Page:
Uber X drivers busted manipulating booking app to forcing up cost of fares

David Nankervis, The Advertiser

February 14, 2017 8:00pm

Subscriber only

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UBER X drivers are manipulating the ridesharing service’s booking app to increase the cost of fares during periods of high demand.

The company says it is investigating drivers who cancel bookings just minutes before picking up passengers to force them to re-book at fares twice the price originally quoted.

Just weeks before a swag of major events across Adelaide intensify demand for taxi and ridesharing services, Uber says it wants victims of the price-gouging to dob in drivers.

A spokesman for the booking app service — which is operating illegally in SA — said it had not received “many’’ complaints about the practice but vowed that such incidents could have serious consequences for the driver.

“Our driver deactivation policy makes it clear we can remove a driver’s access to the app for fraudulent activity, which includes accepting trip requests without the intention to complete them,’’ the said.

One passenger has been caught out twice by such practices this year — once after the Australia Day international cricket match at Adelaide Oval and the other following a Bruce Springsteen concert at the Entertainment Centre on January 30.

Passenger Chris Thompson said that ten minutes after making a booking from the Adelaide Oval, his fare was cancelled, forcing him to re-book at a price that was double the original rate.

And while walking to his ride after the Springsteen concert, Mr Thompson had his booking cancelled and again saw the re-booked fare had doubled.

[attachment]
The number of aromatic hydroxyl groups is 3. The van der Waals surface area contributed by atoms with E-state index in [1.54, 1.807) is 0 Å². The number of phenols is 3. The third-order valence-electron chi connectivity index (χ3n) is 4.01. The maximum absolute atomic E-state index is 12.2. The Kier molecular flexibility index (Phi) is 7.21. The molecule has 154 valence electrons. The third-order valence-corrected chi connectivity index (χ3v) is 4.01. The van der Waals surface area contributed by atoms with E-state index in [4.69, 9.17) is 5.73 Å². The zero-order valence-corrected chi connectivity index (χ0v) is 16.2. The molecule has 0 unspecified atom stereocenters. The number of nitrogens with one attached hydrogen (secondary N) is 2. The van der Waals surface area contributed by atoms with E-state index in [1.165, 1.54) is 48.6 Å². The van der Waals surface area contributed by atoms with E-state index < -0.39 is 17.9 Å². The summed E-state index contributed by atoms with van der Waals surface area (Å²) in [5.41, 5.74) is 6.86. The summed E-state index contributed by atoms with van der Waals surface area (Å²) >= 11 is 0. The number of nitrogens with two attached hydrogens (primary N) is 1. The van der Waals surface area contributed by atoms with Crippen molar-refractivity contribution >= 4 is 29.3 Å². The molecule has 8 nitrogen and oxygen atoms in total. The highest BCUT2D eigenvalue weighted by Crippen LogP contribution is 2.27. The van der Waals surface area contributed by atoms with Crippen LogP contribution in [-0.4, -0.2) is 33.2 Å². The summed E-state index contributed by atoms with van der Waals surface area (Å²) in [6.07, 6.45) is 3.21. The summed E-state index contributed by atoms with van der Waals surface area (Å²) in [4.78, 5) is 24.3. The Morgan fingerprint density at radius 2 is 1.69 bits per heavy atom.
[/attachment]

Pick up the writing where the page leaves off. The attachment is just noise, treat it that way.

Uber said “surge pricing’’ allowed drivers to charge higher rates during peak demand periods.

However, in reply to Mr Thompson’s complaint, it said that a “small minority’’ of drivers sought to cancel bookings before price surging fares kick in.

The spokesman said “this is strongly condemned and is not the way Uber is intended to work’’ because such price gouging “causes a negative experience’’ for passengers.

“We are working to proactively identify driver-partners that might be engaging in this kind of behaviour to be able to take actions that ensure it is not repeated’’.

Similar rorting of the booking system has also been reported in Melbourne.

Mr Thompson has contacted the national consumer watchdog ACCC about his recent experiences and is waiting for a reply.

While he said he was happy using Uber X, Mr Thompson wanted to warn other passengers of his experiences.

“I still use Uber as it is fantastic, it’s just these drivers with surcharges that is causing an issue,’’ he said.

“(Uber) need to be made accountable for these actions as they are taking advantage of Adelaide people.’’

Taxi council SA president Jim Triantafyllou condemned price surging as showing “Uber for what it is — and that is a money-hungry multinational that sends profits offshore”.

“As we head into the ‘Mad March’ period, taxi passengers can be assured they won’t be hit with any nasty surcharges at the end of trip,’’ he said.

“Our tariffs are all Government-regulated, as opposed to Uber, which continues to operate illegally and gouges from passengers when transport is needed most.”

 

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